Of e-book pricing, Justice Dept. charges, DRM, and Pottermore
As the U.S. Department of Justice takes on publishers over e-book prices, perhaps it's an opportunity for dropping digital rights management to save everyone?
Last week, the U.S. Department of Justice took on Apple and publishers over charges of e-book price fixing. Depending on what you read, those parties are either guilty as charged or are the only thing holding back the greater evil of Amazon.com. I don't know who's right. I do know, however, that the e-book model itself feels pretty broken.
Over the past few years, I've gone from paying $7 for paperback novels that I could read anywhere, lend to others, or even resell, to paying $10 for the novels in e-book format with none of these rights. I feel like someone is screwing me over. But I also know that trying to pin the blame results in a lot of finger-pointing, which is made worse by a complicated and archaic-seeming mess of how books are priced and released.
For some clarity, let's set aside distribution agreements likeLet's set aside whether Amazon is trying to build a monopoly to wipe out real bookstores and gouge publishers. Let's set aside if publishers are trying to work with Apple to push prices higher. I want to approach this from the consumer angle: what feels wrong with e-book pricing and how the offers some hope.
The consumer bill of book rights
I easily own more than 2,000 books, perhaps even more. On the bookcase next to my desk are 500 of my favorites, mostly science fiction novels. None of these books requires me to use any platform to read them other than my eyes.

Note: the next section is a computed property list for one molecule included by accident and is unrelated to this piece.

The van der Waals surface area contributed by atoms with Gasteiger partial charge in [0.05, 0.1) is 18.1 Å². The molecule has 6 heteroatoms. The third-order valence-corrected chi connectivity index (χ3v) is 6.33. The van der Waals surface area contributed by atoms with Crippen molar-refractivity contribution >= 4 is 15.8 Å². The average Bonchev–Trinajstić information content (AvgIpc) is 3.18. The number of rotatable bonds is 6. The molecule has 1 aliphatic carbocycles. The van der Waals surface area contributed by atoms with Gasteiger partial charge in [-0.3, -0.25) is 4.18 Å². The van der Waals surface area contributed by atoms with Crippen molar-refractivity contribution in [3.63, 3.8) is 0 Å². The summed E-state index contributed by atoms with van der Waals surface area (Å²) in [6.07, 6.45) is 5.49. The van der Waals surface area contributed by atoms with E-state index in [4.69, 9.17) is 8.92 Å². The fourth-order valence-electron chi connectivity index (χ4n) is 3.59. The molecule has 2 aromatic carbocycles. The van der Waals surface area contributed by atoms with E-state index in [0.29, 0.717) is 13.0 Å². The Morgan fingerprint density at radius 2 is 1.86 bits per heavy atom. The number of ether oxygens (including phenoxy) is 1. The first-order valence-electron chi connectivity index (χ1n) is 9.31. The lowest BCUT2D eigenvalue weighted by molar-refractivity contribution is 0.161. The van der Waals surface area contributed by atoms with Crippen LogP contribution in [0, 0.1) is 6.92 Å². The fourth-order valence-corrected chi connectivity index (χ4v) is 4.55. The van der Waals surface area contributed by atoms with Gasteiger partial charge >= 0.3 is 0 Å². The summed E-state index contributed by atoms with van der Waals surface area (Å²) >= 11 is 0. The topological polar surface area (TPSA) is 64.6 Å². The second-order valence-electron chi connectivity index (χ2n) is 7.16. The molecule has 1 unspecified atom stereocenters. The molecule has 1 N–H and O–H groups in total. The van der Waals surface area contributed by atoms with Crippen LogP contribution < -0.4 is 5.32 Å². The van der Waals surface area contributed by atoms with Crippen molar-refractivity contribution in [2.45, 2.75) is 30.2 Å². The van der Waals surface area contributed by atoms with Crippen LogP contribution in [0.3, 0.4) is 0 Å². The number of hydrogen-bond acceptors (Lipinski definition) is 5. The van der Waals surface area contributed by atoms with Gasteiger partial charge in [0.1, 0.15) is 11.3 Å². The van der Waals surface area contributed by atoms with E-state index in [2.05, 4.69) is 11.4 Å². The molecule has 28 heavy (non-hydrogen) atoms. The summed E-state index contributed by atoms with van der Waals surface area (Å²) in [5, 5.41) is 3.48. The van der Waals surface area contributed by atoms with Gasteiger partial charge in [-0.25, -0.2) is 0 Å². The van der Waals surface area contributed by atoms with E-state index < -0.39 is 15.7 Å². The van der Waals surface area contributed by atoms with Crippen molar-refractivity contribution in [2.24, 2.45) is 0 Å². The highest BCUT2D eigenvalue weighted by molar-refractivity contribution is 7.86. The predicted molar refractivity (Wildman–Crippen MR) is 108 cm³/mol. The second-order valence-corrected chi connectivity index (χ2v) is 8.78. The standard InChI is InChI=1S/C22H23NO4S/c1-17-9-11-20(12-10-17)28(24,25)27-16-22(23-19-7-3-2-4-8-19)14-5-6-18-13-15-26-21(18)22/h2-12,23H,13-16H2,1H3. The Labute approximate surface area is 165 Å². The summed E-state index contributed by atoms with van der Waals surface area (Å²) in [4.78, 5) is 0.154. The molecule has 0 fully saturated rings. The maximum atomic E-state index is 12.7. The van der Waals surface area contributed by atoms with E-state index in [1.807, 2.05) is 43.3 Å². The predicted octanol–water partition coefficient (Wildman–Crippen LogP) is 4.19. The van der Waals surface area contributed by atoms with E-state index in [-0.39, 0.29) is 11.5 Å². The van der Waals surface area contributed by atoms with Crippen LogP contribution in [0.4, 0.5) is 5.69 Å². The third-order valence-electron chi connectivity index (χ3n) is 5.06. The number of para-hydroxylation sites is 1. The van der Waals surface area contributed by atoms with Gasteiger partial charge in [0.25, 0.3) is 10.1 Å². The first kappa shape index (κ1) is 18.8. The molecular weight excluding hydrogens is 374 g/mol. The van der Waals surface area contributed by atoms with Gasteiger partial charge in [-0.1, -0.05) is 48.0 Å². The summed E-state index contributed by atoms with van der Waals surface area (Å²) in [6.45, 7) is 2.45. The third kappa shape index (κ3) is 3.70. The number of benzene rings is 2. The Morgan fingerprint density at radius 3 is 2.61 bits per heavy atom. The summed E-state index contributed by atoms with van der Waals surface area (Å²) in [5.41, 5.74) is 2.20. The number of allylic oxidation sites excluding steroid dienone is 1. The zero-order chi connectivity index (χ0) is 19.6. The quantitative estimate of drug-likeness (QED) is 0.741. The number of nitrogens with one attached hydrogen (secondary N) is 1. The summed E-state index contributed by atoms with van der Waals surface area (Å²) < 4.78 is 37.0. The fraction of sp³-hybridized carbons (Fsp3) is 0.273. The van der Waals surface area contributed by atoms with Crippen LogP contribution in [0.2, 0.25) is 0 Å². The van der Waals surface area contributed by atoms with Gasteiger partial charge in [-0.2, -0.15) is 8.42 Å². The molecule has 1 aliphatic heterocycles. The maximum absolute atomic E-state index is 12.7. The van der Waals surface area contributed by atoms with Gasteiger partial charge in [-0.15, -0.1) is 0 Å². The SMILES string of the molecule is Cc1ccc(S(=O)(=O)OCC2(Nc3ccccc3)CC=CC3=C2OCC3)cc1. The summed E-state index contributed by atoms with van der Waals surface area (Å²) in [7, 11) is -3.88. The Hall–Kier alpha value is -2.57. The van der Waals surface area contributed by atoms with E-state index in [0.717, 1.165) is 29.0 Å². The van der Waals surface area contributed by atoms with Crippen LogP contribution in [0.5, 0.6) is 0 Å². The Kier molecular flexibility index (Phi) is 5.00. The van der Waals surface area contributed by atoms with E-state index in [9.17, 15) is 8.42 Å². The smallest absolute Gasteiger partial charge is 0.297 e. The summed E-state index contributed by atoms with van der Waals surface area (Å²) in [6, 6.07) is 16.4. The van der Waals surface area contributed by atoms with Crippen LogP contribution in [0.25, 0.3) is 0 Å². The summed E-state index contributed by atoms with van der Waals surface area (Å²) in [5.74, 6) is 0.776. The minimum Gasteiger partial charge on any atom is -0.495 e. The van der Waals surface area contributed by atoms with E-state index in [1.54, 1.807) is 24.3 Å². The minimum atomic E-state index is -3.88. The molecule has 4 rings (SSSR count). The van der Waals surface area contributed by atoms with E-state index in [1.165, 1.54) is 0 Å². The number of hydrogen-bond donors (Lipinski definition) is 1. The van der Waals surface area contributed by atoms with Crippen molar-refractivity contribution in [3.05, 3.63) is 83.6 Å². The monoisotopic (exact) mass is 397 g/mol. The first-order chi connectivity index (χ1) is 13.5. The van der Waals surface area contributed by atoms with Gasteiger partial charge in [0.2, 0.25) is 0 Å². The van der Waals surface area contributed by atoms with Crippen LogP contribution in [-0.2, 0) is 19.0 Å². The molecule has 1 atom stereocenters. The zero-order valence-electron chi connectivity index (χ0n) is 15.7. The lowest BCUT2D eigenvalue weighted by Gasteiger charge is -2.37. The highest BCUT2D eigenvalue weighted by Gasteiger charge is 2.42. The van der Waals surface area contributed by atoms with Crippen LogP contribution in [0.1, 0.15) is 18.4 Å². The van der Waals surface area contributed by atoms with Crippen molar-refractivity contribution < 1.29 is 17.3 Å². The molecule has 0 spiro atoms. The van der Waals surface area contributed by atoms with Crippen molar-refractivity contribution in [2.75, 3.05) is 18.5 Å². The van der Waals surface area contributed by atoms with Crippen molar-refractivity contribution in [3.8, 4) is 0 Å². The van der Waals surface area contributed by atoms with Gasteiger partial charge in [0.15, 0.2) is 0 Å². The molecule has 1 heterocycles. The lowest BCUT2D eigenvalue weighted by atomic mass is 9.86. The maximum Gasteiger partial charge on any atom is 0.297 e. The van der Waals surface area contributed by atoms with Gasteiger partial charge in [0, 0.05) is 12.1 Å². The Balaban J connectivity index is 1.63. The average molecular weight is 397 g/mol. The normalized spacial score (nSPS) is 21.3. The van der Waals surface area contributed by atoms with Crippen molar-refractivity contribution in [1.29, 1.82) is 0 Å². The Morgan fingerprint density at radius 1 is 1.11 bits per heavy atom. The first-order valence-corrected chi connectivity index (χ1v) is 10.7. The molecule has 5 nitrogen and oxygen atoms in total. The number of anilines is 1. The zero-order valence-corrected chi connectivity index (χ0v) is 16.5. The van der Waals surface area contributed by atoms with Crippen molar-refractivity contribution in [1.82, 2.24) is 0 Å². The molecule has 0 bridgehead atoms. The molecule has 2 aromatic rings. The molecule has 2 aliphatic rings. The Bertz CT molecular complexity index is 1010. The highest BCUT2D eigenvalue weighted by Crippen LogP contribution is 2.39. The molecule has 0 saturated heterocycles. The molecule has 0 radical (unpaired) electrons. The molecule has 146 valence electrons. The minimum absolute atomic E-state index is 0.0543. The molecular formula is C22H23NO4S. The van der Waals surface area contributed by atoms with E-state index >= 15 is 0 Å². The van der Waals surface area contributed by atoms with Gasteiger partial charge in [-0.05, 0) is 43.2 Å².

Recently, I convinced one of my sons to read the excellent John Christopher "Tripods" trilogy, which I enjoyed when I was growing up. I pulled the same books I read as a kid off my bookshelf for him. I didn't have to buy new copies. I didn't have to worry if the books would work on any particular e-book platform.
In the past, I used to take some books I didn't want to keep into used bookstores for trade-in value on other books. More recently, I would sell a few books back via Amazon, if they would still fetch a few dollars. In most cases, I simply donate the paper books I no longer want to a local library.
To recap, these are the basic rights I have with all my "real" books:
- The freedom to read them however I want
- The freedom to lend them to others
- The freedom to resell them
Same price, fewer rights?
With the e-books I've purchased, I lack these rights. I lack them despite sometimes being charged as much for the "real" version of books. Let's go over a couple examples.
Rachel Maddow's "Drift," a New York Times bestseller published by Random House with a list price of $25, is out in hardback right now for $15. Want the e-book version? It's $13 through Amazon's Kindle Store, Apple's iTunes, or Barnes & Noble's Nook Book Store. It's nice to get the $2 discount, but producing the e-book version versus the print edition?
Let's take another New York Times bestseller, one from the paperback list. Mary Higgins Clark's "I'll Walk Alone," published by Pocket Books, costs $8 in either paperback or e-book form. Fewer rights, same price, should be the motto here.
Hardback pricing is archaic pricing
Part of what I've learned over the years as a book consumer is that novels typically come out first in hardcover, then, usually a year later, a lower-price paperback version appears. There might even be a higher-price "trade paperback" and a lower-price "mass-market paperback" edition.